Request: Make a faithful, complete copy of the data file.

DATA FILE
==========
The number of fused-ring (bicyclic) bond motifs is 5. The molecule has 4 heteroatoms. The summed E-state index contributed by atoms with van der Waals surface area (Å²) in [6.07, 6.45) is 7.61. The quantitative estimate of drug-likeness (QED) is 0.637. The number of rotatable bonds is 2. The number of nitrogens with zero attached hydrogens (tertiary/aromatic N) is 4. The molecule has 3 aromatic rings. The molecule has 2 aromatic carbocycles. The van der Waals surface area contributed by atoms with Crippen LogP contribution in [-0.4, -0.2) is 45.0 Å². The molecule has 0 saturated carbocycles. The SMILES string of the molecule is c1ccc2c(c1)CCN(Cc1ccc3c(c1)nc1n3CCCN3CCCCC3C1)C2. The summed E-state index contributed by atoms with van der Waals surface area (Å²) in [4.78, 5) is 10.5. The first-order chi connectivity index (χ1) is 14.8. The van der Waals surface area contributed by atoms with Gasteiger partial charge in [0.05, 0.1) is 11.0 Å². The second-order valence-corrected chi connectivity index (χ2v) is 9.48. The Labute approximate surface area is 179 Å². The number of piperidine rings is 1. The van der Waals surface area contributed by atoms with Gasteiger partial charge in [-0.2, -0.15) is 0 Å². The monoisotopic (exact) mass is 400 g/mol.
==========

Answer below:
The number of fused-ring (bicyclic) bond motifs is 5. The molecule has 4 heteroatoms. The summed E-state index contributed by atoms with van der Waals surface area (Å²) in [6.07, 6.45) is 7.61. The quantitative estimate of drug-likeness (QED) is 0.637. The number of rotatable bonds is 2. The number of nitrogens with zero attached hydrogens (tertiary/aromatic N) is 4. The molecule has 3 aromatic rings. The molecule has 2 aromatic carbocycles. The van der Waals surface area contributed by atoms with Crippen LogP contribution in [-0.4, -0.2) is 45.0 Å². The molecule has 0 saturated carbocycles. The SMILES string of the molecule is c1ccc2c(c1)CCN(Cc1ccc3c(c1)nc1n3CCCN3CCCCC3C1)C2. The summed E-state index contributed by atoms with van der Waals surface area (Å²) in [4.78, 5) is 10.5. The first-order chi connectivity index (χ1) is 14.8. The van der Waals surface area contributed by atoms with Gasteiger partial charge in [0.05, 0.1) is 11.0 Å². The second-order valence-corrected chi connectivity index (χ2v) is 9.48. The Labute approximate surface area is 179 Å². The number of piperidine rings is 1. The van der Waals surface area contributed by atoms with Gasteiger partial charge in [-0.2, -0.15) is 0 Å². The monoisotopic (exact) mass is 400 g/mol.